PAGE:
It is a well-known fact that the country genre is one of the most celebrated genres in the United States, especially in the South and the Midwest, where there is an overwhelming influx of Caucasian audiences.

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Image from Keith Whitley Facebook fan page

There has always been a staple of how a man is portrayed by country music. It has celebrated the idea of a strong, blue-collar type of masculinity. However, recent studies show that there has been a shift going on with the narrative.

Shifting Views on Masculinity and Others in Country Music

There are several studies that show more than 40% of the country’s population listens to country music. The genre is also the most consumed form of radio media in the United States, with a country music listener consuming more than five hours a day of playtime.

US Sociology professor Braden Leap and the Mississippi State University came out with a study that analyzed the lyrics of several chart-topping country songs that were released from the 1980s to the 2010s. The findings suggest that there is a shift in the celebration of the traditional picture of rural masculinity.

“In the mainstream country hits that I’ve analysed, there are increasingly representations that facilitate the reproduction of racial and gender inequalities. These sorts of portrayals do or can promote unequal relations between men and women and [lead to] bad outcomes.”

At its very core, country music is a celebration of the working class and how their lives revolve around their work ethics, as well as their strong beliefs and integrity. He details that the narratives of country songs are often centralized on the working-class, and their everyday lives. 

“[Country songs are often about] how working-class people, even though oftentimes they face very precarious economic conditions, are still able to really get by and not lose their integrity.”

Professor Leap further describes that men in the country genre have been traditionally painted as ‘resilient and hardworking,’ having the picturesque strong family man.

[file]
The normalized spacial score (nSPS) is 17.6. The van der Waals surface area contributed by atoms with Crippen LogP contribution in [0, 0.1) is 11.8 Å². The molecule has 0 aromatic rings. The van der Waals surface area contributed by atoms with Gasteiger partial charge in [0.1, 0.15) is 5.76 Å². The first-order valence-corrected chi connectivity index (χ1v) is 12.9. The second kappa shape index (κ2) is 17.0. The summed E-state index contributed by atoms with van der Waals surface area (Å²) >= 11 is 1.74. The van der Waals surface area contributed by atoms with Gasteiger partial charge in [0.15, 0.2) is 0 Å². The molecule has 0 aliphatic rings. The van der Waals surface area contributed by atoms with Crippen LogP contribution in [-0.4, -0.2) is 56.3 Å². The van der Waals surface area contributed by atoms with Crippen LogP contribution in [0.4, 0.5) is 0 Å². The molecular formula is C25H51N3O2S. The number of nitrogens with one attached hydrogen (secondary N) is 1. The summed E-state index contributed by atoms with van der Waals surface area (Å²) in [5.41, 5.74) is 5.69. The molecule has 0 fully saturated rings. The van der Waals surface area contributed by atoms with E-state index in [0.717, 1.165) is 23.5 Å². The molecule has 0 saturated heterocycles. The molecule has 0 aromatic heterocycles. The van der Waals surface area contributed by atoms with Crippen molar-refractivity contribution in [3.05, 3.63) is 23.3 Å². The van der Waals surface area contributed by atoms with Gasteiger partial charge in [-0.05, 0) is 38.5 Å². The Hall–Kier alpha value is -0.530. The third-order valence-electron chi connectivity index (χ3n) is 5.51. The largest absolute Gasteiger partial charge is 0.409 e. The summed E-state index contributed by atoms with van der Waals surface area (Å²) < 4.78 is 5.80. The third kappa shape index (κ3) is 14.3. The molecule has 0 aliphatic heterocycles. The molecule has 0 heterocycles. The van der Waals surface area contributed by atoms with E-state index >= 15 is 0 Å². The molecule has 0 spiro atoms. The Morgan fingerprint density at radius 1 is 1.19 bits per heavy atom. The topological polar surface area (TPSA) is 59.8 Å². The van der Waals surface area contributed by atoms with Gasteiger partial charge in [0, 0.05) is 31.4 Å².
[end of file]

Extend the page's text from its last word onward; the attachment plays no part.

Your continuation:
However, there is a noticeable shift over the past decade that shows a different side of what being a man is defined as. Particularly zooming in on the country chart-toppers, the traditional ideas of how men should be hardworking have developed into the type of masculinity that is defined by the chase of a woman.

“Contemporary country celebrates heterosexual men in blue-collar occupations just like the genre did in the 1980s, 1990s, and 2000s. But the ideal rural man is now depicted as a particular type of heterosexual provider, while white women have increasingly been represented as the ideal sexual objects to complement this masculinity.”

He mentions that a perfect example to show this shift is Dierks Bentley’s “Say You Do” – which not only topped the 2014 Billboard Country Charts, but it perfectly shows the shift in perspective. 

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via Jason Kempin/Getty Images/ Us Magazine

“[Now] it’s a type of provider that provides women with alcohol, transportation, and places to hook up in order to potentially enable physical intimacy. In the lyrics, he wants to hook up with his ex again and even if she doesn’t really want to, he’s willing to provide her with alcohol in order to make that happen.”

True enough, the lyrics read: